I woke up bruised and battered from yesterday’s falls. Thankfully I only had about 50km left so I gave myself a pep talk and packed my panniers. I put on some make up because I’d been carrying it around so thought I should wear it at least once to make sure I hadn’t forgotten how to do it. I also wore the LBD that I’d packed. You know, to celebrate my last day of cycling.
Yesterday I mentioned how I had started referring to my bike and I as ‘we’ and today I started thinking that we should probably spend some time apart. For a moment I seriously wondered if my bike was getting sick of me. Those aren’t the thoughts of a person in their right mind. I definitely need to go home.
I had a few days to see Budapest, and find a way to get me and my bike home in time to dance on our float at Notting Hill Carnival (*puts on Anneka Rice jumpsuit).
I picked up the pace and just nailed it through what was by far the hottest day of the whole trip. Before long I could see the bridges over the Danube that linked Buda to Pest. As always, after a long time on the road, reaching my final destination was totally anticlimactic and all emotions were overridden by hunger and tiredness.
I checked into a hostel, lay down and finally let my body rest. My muscles could feel every mile. My shoulder that I had fallen on yesterday was starting to reach peak hurt and I could barely lift my arm.
I’m not sure I’m telling it right because people I meet seem really impressed with my journey until they realise I’ve cycled on a real bike and not a motorbike. Then they just think I’m mad.
I spent a wonderful three days in Budapest seeing the sights, relaxing in the baths and eating. It’s no wonder that this town is known as the pearl of the Danube.
I can honestly say, hands down, that the hardest part of this whole trip was getting from Budapest to Budapest airport. I gave myself loads of time because I had to get to the airport and find a box or some way to pack up my bike. I managed to get a last minute British Airways flight for £90 which included a free piece of large luggage (my bike). I was having visions of breaking it down and bribing a bunch of other passengers to each take a piece as carry-on.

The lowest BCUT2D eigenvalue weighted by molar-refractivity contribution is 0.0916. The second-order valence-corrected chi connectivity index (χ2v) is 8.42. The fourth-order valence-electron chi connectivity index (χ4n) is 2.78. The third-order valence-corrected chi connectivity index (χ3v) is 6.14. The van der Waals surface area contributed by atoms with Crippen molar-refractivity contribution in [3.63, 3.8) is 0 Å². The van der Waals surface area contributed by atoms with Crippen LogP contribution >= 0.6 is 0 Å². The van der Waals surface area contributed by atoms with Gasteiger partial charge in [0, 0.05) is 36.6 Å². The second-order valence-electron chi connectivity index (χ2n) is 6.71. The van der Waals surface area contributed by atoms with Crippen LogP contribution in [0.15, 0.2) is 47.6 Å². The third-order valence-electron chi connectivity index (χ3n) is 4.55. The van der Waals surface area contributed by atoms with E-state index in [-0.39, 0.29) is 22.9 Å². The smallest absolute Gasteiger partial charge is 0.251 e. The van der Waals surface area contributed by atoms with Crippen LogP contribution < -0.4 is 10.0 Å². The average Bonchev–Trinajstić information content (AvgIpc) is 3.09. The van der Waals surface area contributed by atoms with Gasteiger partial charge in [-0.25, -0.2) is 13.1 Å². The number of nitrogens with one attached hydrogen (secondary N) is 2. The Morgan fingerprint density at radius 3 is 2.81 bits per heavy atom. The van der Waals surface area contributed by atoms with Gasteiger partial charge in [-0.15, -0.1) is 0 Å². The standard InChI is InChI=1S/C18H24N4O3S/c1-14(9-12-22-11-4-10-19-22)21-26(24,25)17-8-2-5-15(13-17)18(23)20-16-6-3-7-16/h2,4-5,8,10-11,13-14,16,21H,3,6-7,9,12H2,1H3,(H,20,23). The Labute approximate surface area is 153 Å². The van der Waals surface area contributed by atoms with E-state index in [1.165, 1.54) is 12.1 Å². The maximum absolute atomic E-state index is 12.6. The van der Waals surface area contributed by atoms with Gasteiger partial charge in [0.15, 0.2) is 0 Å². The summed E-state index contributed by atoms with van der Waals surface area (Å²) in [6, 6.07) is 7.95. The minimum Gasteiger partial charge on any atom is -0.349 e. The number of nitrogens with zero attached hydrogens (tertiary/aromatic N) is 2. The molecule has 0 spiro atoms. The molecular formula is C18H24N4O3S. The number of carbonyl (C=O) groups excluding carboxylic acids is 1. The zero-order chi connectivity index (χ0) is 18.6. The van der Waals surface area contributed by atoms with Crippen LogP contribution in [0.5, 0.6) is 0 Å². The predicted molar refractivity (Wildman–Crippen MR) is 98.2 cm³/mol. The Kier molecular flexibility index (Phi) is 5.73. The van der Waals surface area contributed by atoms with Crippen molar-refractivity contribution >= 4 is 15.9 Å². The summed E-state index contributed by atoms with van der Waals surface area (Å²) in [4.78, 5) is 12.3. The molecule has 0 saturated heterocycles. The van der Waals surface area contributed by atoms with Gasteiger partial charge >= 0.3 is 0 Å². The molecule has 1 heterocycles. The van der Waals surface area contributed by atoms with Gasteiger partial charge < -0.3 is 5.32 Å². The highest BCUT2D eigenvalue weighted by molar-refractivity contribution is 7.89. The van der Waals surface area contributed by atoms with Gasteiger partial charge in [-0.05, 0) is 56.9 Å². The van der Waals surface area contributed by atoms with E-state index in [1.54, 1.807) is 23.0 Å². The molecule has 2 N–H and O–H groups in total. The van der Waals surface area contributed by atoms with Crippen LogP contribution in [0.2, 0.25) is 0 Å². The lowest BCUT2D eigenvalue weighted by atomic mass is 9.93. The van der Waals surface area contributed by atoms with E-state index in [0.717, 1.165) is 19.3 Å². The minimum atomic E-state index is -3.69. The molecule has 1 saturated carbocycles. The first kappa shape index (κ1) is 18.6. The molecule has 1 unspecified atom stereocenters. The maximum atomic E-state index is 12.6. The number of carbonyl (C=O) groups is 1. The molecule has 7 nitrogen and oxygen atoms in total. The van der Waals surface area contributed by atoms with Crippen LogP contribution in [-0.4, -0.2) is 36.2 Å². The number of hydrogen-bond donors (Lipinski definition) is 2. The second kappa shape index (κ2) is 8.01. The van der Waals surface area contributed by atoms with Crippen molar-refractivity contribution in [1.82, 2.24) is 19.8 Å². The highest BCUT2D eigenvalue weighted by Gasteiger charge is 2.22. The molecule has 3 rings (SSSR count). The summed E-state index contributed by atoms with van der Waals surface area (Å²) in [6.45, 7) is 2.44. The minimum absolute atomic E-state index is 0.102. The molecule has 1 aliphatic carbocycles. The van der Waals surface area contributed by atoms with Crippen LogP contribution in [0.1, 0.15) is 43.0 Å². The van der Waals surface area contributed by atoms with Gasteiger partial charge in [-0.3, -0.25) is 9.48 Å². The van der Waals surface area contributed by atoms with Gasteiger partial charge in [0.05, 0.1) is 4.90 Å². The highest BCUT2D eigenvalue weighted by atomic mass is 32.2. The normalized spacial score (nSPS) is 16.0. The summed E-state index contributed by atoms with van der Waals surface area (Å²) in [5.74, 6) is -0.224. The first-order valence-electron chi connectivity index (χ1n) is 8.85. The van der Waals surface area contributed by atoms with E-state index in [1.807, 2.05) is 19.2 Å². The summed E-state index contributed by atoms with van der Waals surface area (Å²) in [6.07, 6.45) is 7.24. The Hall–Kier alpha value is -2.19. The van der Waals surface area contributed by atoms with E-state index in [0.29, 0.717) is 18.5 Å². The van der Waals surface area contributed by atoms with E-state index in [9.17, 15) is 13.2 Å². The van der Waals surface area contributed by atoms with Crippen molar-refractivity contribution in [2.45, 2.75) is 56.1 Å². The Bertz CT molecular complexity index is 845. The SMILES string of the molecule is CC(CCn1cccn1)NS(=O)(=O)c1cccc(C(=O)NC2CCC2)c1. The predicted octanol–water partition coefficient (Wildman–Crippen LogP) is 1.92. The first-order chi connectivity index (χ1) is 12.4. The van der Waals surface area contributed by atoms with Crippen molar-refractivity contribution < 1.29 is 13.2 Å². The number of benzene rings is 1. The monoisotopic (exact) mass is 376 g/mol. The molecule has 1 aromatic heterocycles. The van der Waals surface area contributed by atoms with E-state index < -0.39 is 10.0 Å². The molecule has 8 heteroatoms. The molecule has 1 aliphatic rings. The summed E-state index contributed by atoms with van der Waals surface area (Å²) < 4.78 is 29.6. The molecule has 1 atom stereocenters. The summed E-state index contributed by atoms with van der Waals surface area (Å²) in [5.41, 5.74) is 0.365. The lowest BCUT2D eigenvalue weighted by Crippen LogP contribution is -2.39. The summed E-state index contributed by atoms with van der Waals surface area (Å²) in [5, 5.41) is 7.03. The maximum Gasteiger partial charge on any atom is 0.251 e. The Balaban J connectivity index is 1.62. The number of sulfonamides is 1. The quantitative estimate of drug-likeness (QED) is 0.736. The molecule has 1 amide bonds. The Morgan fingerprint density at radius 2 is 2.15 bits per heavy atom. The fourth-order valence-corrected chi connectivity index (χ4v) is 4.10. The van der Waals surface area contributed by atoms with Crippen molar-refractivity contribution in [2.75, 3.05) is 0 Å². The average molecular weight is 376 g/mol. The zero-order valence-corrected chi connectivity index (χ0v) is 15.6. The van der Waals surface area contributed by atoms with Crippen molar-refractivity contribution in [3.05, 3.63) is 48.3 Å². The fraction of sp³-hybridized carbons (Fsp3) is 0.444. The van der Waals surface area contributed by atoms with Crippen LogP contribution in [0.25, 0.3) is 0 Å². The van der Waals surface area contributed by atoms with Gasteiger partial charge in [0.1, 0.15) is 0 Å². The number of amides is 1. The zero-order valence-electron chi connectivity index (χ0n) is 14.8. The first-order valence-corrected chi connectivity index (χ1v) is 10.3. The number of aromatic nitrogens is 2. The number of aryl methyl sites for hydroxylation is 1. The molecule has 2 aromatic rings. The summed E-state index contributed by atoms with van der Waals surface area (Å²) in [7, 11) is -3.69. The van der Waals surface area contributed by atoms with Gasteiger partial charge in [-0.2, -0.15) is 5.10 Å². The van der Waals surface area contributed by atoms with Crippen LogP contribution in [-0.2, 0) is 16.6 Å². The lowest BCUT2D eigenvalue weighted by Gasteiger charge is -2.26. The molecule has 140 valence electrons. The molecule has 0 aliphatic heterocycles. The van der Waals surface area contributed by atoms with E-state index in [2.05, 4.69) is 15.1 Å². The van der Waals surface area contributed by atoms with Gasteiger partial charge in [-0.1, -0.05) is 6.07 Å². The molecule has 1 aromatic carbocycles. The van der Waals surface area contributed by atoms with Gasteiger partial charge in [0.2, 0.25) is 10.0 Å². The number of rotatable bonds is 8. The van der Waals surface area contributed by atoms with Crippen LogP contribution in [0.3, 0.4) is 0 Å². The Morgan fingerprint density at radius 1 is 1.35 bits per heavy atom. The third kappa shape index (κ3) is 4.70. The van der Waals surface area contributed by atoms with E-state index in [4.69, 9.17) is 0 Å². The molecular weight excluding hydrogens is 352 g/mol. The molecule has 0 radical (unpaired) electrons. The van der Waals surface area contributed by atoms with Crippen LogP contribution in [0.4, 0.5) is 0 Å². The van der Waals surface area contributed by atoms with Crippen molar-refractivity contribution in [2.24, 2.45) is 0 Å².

I swear that airports are always surrounded by an impenetrable forcefield of motorways. The map showed a path that did not exist. I kept going around and couldn’t get through. I finally managed to get in but it was the freight entrance and they had no idea how I managed to get in but would absolutely not let me enter the airport. Eventually with my flight looming I had to flag down a taxi and beg possibly the angriest man in the world to take me. He was pointing in Hungarian that the airport was just there. I could see it too but “HAVE YOU EVER DONE IT ON A BIKE? HAVE YOU? IT’S IMPOSSIBLE.”
Ok, so I’ve since learnt that it can be done, but a wild state of panic sets in whenever I’m about to miss a flight.
My final challenge was boxing up my bike. Ideally I would have met someone cycling from Budapest to London and taken their bike-box back for them but as this wasn’t an option I broke my bike down and spent the remaining Hungarian coins I had getting the cling film guy to wrap my bike and a pannier bag together.
Sitting on the plane I realised I had cycled over 1000 miles and not got a single puncture. That’s got to be some kind of record.